Renaissance Recovery logo

By: Renaissance Recovery

Medically Reviewed by: Diana Vo, LMFT

Last Updated: 7/1/2021

An image of pills | What is PCP

Authored By: Joe Gilmore

Table of Contents

PCP (phencyclidine) is an illegal narcotic that normally comes in white powdered form. PCP is also available in liquid form.

Informally known as angel dust, PCP is one of the most dangerous drugs of abuse.

What is the PCP Drug?

Phencyclidine was developed as an intravenous anesthetic (Sernyl) in the 1950s. Researchers soon discovered that PCP triggered the following neurotoxic side effects:

  • Mania
  • Hallucinations
  • Irrational thoughts
  • Agitation

As such, the legal manufacturing of PCP for human medical applications was discontinued in 1967 in the United States. Ketamine (Ketalar) was introduced as an anesthetic for painful procedures and surgery. The substance is structurally similar to this drug but does not bring the same adverse side effects.

PCP is a mind-altering substance capable of inducing hallucinations – profound distortions to someone’s perception of reality. This substance is also classified as a dissociative drug. This class of drugs leads to a distortion of:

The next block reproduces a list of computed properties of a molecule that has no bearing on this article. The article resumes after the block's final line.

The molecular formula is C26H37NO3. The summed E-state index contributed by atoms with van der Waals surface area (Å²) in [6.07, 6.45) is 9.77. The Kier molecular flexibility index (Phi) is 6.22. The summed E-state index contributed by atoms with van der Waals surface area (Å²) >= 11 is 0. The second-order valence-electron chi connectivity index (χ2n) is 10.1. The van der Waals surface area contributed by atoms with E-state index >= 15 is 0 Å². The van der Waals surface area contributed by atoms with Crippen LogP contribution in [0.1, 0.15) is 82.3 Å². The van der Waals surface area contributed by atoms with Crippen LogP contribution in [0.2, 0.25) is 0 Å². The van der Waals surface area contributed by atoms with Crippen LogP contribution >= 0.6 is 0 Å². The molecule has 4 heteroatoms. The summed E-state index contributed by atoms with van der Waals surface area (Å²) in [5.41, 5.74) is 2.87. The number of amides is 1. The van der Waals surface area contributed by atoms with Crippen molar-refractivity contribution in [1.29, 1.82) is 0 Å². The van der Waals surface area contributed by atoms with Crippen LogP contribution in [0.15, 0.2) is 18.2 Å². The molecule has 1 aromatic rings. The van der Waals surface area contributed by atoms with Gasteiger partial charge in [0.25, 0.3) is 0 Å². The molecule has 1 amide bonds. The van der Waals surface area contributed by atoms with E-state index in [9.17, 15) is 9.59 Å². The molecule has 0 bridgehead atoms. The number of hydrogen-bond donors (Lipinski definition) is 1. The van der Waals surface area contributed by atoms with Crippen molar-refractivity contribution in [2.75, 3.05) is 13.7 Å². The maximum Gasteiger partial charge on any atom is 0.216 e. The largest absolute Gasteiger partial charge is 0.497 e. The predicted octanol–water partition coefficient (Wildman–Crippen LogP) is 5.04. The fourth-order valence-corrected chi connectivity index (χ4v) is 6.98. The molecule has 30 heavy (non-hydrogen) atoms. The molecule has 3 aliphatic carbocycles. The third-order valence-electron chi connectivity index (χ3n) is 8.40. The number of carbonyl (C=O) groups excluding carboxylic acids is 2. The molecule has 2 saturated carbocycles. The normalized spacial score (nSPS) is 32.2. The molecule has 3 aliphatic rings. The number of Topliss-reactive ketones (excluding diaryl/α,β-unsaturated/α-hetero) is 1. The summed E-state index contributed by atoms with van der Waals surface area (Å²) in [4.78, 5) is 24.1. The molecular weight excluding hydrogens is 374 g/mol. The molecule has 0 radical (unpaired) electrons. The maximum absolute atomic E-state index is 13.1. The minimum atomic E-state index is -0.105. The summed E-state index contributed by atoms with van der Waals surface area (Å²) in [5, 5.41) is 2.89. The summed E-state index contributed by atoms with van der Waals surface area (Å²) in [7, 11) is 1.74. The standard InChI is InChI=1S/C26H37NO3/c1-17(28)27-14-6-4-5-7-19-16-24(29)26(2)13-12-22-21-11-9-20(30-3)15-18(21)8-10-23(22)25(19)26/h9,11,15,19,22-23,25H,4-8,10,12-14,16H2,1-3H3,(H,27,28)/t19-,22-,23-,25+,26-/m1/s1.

• Self
  • Environment
  • Sights
  • Sounds
  • Colors

PCP in white powder form is the purest version of this substance. The crystalline powder easily dissolves in alcohol or water. The powder has a sharp and bitter chemical taste.

Black market PCP often contains contaminants that cause the color to vary from light brown to dark brown. The consistency of this illicit drug is gummy.

People use this narcotic in the following ways:

  • Snorting
  • Injecting into a vein